(You can see a video of Brinley in action and reading Magic Treehouse in the video above)She was very attentive to print and carefully tracking the words. She wasn’t as ‘robotic’ as she was in the early days. She was actually pretty fluent.
1st Grader Overcomes His Blending Difficulties!
The next student Terri talked about was a young boy named Clay, who was recommended to get some tutoring. He was a first grader, and when his mom contacted Terri she was worried he might be dyslexic because he was testing at a mid-kindergarten level.
He reversed /b/ and /d/, /n/ and /u/ and /m/ and /w/. So, Terri tested him on simple handwriting and ran through the Snapshot Assessment and the PAST Test.
The PAST Test is great because it identifies phonemic manipulation strengths and weaknesses--an advanced level of phonemic awareness--while our Reading Simplified Snapshot Assessment offers a nonsense word test, letter-sound knowledge, and just phonemic segmenting.
Clay’s problem was that he was not reading at a first-grade level. He could do some decoding but had serious trouble blending.
“The first piece of homework I gave him was to do 18 letters a minute on his handwriting, and we walked through how to do it.”
He was very motivated and reached 40 letters per minute within the first week.
“All of the reversals (except /b/ and /d/) went away. Within a couple of months, I tested him, and we did a lot of Word Work and we did a lot of Say As You Write, where you say the sound as you write and we moved to big words. As soon as he was blending, we moved into multi-syllable.”
In just three and a half months, Clay had a year’s growth.
“I did a spelling test and he tested on a 2.6 grade level in spelling.”As you can imagine, this was a massive jump for a kid who couldn't apply his phonics to reading. You can see Clay in action in the video at the top of this post, where he is reading "Betty Botter" and focusing on learning the /er/ sound.
Terri’s Top Tips to Transform Non-Readers To Readers
Terri saw incredible improvement and so, I asked her to share some of her best tips and advice for anyone who is having a hard time teaching struggling readers to read (particularly those who are using traditional teaching methods that just aren’t working!).
Here’s what she had to share:
“One of the major attractions for me [about Reading Simplified] was simple. I have always felt like life isn't supposed to be that hard, and I know kids struggle so I'm not saying that they don't. But I think it has to be simple. One thing that I hear a lot from parents is "Well, I'm not the teacher. I don't really know how to do that. The teachers know how." And I think, you guys, if you're a parent, you're a teacher. That's just the bottom line and you can do it and it's simple and it's doable.”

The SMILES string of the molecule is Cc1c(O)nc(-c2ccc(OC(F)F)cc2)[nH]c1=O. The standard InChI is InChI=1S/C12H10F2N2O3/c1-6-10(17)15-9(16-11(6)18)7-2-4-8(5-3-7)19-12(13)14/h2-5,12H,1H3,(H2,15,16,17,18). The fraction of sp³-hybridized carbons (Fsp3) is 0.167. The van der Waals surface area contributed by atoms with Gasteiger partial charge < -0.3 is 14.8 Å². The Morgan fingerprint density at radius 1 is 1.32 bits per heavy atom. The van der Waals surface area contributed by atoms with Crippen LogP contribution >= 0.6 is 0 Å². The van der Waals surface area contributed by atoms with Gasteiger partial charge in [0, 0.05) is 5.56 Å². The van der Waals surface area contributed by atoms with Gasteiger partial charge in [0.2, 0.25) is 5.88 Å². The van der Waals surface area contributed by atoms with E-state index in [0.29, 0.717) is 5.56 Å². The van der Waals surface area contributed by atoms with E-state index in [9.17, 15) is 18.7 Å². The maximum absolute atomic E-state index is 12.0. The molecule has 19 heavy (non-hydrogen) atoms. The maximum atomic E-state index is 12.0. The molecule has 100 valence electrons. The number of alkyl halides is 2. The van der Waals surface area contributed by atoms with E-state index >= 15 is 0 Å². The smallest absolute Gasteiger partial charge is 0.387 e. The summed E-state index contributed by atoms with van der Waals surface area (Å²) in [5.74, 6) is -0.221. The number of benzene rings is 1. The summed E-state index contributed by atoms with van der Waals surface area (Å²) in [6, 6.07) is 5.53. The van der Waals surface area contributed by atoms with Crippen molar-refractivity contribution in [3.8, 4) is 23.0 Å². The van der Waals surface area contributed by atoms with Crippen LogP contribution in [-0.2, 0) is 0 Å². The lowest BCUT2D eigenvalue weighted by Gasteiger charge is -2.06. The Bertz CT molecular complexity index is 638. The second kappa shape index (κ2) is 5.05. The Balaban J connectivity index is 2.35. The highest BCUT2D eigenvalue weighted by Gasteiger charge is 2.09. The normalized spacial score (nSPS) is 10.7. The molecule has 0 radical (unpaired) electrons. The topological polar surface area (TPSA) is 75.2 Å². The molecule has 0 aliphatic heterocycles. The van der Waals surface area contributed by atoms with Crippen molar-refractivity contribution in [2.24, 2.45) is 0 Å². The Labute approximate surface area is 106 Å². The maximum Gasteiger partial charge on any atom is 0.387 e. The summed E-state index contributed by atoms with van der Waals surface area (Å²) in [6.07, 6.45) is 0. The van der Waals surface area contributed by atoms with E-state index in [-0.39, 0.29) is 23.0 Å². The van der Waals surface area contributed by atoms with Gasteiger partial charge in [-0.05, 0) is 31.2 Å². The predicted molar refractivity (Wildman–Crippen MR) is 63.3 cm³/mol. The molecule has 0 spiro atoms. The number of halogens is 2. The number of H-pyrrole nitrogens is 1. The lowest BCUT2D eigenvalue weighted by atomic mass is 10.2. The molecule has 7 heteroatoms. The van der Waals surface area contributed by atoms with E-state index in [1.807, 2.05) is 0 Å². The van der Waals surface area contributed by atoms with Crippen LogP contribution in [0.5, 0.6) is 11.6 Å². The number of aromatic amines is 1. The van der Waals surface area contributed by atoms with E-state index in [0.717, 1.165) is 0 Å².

“Going through the Reading Simplified Academy helps you learn every little step at a time….It's really effective, it's really simple, and it's really fast.”
One of the easiest ways to help students (in situations like the global pandemic we’re currently facing) is to ask parents to help support their reading at home. We can coach parents in how to respond by videoing their own child's reading, along with our own coaching prompts. There are just a few that we use over and over--and parents can adopt these. In addition, we have an example video for parents in how to correct reading errors here.
Terri was impressed with the Reading Simplified technique of challenging students to work out their reading difficulties--as much as possible--on their own...
“Sometimes I'd tap to make sure he would fix a mistake that I thought he could fix. And sometimes I just gave him the word… you don't have to know the label for the phonics pattern. It doesn't have to be a long /oa/ or a short /o/, it's just tap on it. "You didn't read that right, this is it."
Yes, some kids are going to have more profound reading difficulties and need more than just 4 months of reading intervention. And yet, with Clay, he would have been diagnosed as dyslexia if there hadn't been an intervention. Phonemic awareness was missing, and he and the students in his class were getting systematic phonics already, but that was not enough for Clay. He needed to be taught how to hear the sounds of words and integrate it with the print in that integrated way.I hope Terri’s breakthrough stories encourage and motivate you to try new techniques and not to be afraid of branching away from the ‘status quo’ that might not be the best way to help transform non-readers to readers.